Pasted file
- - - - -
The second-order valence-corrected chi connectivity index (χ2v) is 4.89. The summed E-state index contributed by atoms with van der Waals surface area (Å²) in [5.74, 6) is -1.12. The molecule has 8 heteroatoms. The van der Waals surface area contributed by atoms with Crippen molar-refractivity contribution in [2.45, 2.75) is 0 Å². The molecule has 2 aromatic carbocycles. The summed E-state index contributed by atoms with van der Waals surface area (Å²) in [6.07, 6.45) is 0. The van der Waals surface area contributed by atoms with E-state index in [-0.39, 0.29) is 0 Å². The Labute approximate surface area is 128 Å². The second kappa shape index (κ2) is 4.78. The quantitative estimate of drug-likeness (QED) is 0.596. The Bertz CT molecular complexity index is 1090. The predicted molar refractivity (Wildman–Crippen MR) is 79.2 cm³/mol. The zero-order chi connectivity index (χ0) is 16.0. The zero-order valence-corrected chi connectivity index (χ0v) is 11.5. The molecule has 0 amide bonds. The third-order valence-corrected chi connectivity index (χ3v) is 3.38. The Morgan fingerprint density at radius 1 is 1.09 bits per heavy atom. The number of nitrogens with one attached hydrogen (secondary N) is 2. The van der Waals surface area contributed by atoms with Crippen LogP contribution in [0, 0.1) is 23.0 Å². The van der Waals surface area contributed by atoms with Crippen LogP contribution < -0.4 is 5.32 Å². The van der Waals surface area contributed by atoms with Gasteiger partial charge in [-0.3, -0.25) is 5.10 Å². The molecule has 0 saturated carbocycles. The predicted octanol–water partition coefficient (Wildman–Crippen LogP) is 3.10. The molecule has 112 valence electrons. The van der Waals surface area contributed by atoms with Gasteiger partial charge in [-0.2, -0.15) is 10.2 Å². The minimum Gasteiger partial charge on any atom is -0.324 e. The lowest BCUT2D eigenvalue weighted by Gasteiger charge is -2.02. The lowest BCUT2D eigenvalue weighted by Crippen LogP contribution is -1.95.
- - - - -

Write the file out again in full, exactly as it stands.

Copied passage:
The second-order valence-corrected chi connectivity index (χ2v) is 4.89. The summed E-state index contributed by atoms with van der Waals surface area (Å²) in [5.74, 6) is -1.12. The molecule has 8 heteroatoms. The van der Waals surface area contributed by atoms with Crippen molar-refractivity contribution in [2.45, 2.75) is 0 Å². The molecule has 2 aromatic carbocycles. The summed E-state index contributed by atoms with van der Waals surface area (Å²) in [6.07, 6.45) is 0. The van der Waals surface area contributed by atoms with E-state index in [-0.39, 0.29) is 0 Å². The Labute approximate surface area is 128 Å². The second kappa shape index (κ2) is 4.78. The quantitative estimate of drug-likeness (QED) is 0.596. The Bertz CT molecular complexity index is 1090. The predicted molar refractivity (Wildman–Crippen MR) is 79.2 cm³/mol. The zero-order chi connectivity index (χ0) is 16.0. The zero-order valence-corrected chi connectivity index (χ0v) is 11.5. The molecule has 0 amide bonds. The third-order valence-corrected chi connectivity index (χ3v) is 3.38. The Morgan fingerprint density at radius 1 is 1.09 bits per heavy atom. The number of nitrogens with one attached hydrogen (secondary N) is 2. The van der Waals surface area contributed by atoms with Crippen LogP contribution in [0, 0.1) is 23.0 Å². The van der Waals surface area contributed by atoms with Crippen LogP contribution < -0.4 is 5.32 Å². The van der Waals surface area contributed by atoms with Gasteiger partial charge in [-0.3, -0.25) is 5.10 Å². The molecule has 0 saturated carbocycles. The predicted octanol–water partition coefficient (Wildman–Crippen LogP) is 3.10. The molecule has 112 valence electrons. The van der Waals surface area contributed by atoms with Gasteiger partial charge in [-0.2, -0.15) is 10.2 Å². The minimum Gasteiger partial charge on any atom is -0.324 e. The lowest BCUT2D eigenvalue weighted by Gasteiger charge is -2.02. The lowest BCUT2D eigenvalue weighted by Crippen LogP contribution is -1.95.